Given disruptions to foods supply chains caused by COVID-19, especially with nutritious, perishable foods, it is important that existing fortification is maintained and scaled up, or that fortified foods are integrated into social safety nets by well informed decision makers. To do this well, we can use the best available data to maximise the existing resources to address micronutrient deficiencies, especially for the most vulnerable communities. There are important examples of public distribution systems in countries which include fortified rice, wheat flour or iodized salt as part of essential packages which provide immediate enhancements to dietary quality.
About Large Scale Food Fortification (LSFF)
Vitamin and mineral deficiencies affect people globally – impacting their health and limiting their ability to contribute to the economic well-being of their communities and countries. Nearly 100 years after the first industrial fortification efforts began, over 100 countries have national salt iodization programs, more than 80 countries mandate at least one kind of cereal grain fortification and over 30 mandate the fortification of edible oils, margarine and ghee.
Fortification has played a major role in increasing the availability of vitamins and minerals important for health and development, including iodine, iron, folate and vitamin A, in the diets of people across the globe. This has led to several success stories—including reductions in birth defects, reduction in prevalence of iodine deficiency disorder, and improvements in vitamin A status.
“…Copenhagen Consensus proposed micronutrient fortification, particularly iron fortification of staples and salt iodization, as one of the “best-buys” among the 30 interventions they considered for addressing the 10 great challenges facing global development.”
Large-Scale Food Fortification [LSFF] or “industrial food fortification” – is fortification that is done during the milling or processing stages of food production e.g. iodised salt, vitamin A fortified oil. It is considered one of the most cost-effect population-based, food system interventions with enormous untapped potential to reduce and prevent vitamin and mineral deficiencies worldwide.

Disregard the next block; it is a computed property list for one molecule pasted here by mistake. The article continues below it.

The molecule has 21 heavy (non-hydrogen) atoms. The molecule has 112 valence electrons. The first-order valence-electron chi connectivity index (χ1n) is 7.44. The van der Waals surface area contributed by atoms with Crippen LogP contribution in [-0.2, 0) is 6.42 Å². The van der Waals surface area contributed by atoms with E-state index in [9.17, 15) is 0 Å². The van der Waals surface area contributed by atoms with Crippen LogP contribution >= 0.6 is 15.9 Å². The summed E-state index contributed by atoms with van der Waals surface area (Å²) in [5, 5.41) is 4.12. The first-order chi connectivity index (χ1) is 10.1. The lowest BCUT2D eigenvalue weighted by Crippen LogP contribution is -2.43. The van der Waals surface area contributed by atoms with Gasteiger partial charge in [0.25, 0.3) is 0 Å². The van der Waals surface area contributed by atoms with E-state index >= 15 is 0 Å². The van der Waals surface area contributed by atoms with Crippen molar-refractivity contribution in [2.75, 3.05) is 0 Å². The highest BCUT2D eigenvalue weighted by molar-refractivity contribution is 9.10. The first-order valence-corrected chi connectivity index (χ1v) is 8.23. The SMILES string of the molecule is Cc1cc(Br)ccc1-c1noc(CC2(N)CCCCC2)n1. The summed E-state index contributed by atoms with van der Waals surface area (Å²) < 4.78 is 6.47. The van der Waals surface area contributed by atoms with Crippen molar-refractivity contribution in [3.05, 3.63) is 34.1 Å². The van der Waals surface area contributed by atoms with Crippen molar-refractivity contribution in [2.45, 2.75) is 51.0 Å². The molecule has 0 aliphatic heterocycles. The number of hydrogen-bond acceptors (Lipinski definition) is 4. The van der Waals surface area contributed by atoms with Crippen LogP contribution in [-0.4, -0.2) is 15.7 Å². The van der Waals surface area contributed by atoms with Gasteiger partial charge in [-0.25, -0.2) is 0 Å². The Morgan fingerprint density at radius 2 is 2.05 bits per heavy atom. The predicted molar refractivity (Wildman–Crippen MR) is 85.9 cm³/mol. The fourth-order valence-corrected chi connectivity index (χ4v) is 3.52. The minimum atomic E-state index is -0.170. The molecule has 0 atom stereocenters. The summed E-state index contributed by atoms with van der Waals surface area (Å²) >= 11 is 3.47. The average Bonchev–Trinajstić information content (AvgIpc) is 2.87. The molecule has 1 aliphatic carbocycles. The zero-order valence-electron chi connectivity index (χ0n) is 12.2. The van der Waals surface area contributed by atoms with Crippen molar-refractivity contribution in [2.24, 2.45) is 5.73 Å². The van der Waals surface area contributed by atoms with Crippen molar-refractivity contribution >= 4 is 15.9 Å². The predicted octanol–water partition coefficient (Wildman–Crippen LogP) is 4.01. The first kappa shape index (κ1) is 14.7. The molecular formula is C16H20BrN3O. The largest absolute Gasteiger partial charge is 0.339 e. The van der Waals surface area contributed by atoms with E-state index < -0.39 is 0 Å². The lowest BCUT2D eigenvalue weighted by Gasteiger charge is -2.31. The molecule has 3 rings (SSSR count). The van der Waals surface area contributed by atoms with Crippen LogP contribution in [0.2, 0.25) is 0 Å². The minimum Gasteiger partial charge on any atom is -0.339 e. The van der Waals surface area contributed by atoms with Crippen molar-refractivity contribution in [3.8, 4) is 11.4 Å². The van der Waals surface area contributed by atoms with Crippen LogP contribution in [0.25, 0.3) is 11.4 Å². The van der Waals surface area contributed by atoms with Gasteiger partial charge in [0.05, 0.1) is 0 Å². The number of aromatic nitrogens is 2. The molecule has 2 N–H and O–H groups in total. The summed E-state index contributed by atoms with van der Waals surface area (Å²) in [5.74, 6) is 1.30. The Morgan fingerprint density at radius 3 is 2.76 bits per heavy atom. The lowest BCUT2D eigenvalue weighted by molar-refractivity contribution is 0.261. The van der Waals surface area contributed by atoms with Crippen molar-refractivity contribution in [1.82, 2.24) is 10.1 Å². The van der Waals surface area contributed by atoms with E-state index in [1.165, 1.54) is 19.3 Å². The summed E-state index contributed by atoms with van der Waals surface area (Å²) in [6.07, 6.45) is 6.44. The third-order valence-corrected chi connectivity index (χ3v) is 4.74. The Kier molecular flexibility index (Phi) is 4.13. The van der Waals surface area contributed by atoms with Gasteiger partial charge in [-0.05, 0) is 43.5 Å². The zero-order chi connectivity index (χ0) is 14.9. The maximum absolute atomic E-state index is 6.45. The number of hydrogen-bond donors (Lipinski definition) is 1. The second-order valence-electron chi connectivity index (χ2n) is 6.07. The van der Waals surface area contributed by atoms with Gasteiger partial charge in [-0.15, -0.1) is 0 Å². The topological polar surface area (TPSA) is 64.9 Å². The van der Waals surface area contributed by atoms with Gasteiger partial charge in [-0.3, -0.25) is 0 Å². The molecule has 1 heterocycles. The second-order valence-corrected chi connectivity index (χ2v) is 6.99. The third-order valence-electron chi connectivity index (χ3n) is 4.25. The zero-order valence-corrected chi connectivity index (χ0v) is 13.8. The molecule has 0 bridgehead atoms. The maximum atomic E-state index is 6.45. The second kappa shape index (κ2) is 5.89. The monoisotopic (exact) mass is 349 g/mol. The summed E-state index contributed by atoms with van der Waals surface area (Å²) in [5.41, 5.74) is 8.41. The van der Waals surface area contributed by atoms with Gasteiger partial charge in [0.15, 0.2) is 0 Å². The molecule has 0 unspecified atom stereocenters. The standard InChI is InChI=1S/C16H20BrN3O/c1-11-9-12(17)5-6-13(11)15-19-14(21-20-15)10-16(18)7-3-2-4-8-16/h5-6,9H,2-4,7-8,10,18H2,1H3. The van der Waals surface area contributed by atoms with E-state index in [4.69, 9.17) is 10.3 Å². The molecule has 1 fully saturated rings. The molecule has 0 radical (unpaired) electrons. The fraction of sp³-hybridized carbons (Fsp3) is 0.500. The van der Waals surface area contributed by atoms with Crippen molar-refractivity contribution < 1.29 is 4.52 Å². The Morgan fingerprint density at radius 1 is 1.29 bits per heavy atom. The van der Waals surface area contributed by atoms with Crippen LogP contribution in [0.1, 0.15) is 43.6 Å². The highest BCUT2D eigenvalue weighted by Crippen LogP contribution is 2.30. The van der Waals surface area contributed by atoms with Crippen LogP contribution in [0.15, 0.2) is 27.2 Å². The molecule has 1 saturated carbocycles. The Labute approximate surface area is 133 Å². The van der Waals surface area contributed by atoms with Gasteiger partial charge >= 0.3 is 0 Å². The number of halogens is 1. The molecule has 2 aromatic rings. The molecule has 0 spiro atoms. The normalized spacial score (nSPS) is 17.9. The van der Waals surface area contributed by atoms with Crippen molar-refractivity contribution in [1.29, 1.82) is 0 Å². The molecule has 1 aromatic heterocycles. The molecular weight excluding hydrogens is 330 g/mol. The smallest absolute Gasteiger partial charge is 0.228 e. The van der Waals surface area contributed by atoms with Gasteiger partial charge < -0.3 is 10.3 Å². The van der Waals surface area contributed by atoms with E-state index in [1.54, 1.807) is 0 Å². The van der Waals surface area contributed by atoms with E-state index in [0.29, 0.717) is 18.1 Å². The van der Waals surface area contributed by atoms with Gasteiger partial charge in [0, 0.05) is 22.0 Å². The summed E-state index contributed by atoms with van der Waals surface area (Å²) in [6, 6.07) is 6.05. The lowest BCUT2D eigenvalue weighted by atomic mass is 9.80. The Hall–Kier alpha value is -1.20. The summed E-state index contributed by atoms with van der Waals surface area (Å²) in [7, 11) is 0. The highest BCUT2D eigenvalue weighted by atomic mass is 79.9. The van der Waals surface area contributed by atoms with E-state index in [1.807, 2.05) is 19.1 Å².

Background on the GFDx
During the first Global Summit on Food Fortification in Arusha, Tanzania in 2015, there was a realization among the nutrition and wider development community that many different stakeholders collected and housed data on fortification in different ways, and in different places. In response to this, the need for harmonization and better accessibility to inform policy and identify populations was expressed formally in the 2015 Arusha Statement on Food Fortification.
By 2017, the Global Fortification Data Exchange (GFDx) was launched thanks to a collaboration between the Global Alliance for Improved Nutrition (GAIN), the Iodine Global Network, the Food Fortification Initiative and the Micronutrient Forum, with support from the Bill and Melinda Gates Foundation.
Designed by the fortification community, the GFDx relies on the cooperation of both providers and users of data to help reach our aspiration for an improved data landscape in food fortification.
Follow GFDx on social media @GFDXSECRETARIAT